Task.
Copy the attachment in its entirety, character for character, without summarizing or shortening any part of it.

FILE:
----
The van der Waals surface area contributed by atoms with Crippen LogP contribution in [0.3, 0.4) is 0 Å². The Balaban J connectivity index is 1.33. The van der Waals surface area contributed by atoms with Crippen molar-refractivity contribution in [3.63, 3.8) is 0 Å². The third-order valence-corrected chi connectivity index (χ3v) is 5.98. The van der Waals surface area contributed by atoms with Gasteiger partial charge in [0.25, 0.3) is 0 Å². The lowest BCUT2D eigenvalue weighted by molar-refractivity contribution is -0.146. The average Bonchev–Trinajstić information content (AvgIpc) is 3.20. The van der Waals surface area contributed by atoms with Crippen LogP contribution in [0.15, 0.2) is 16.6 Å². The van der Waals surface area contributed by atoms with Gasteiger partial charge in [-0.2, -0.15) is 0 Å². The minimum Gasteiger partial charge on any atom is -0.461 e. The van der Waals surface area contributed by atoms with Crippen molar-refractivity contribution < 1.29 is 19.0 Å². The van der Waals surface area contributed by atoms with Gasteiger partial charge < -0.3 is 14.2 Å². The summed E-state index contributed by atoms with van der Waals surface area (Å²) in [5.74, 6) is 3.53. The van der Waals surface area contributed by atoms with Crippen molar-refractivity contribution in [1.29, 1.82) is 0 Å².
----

The van der Waals surface area contributed by atoms with Crippen LogP contribution in [0.3, 0.4) is 0 Å². The Balaban J connectivity index is 1.33. The van der Waals surface area contributed by atoms with Crippen molar-refractivity contribution in [3.63, 3.8) is 0 Å². The third-order valence-corrected chi connectivity index (χ3v) is 5.98. The van der Waals surface area contributed by atoms with Gasteiger partial charge in [0.25, 0.3) is 0 Å². The lowest BCUT2D eigenvalue weighted by molar-refractivity contribution is -0.146. The average Bonchev–Trinajstić information content (AvgIpc) is 3.20. The van der Waals surface area contributed by atoms with Crippen LogP contribution in [0.15, 0.2) is 16.6 Å². The van der Waals surface area contributed by atoms with Gasteiger partial charge in [-0.2, -0.15) is 0 Å². The minimum Gasteiger partial charge on any atom is -0.461 e. The van der Waals surface area contributed by atoms with Crippen molar-refractivity contribution < 1.29 is 19.0 Å². The van der Waals surface area contributed by atoms with Gasteiger partial charge < -0.3 is 14.2 Å². The summed E-state index contributed by atoms with van der Waals surface area (Å²) in [5.74, 6) is 3.53. The van der Waals surface area contributed by atoms with Crippen molar-refractivity contribution in [1.29, 1.82) is 0 Å².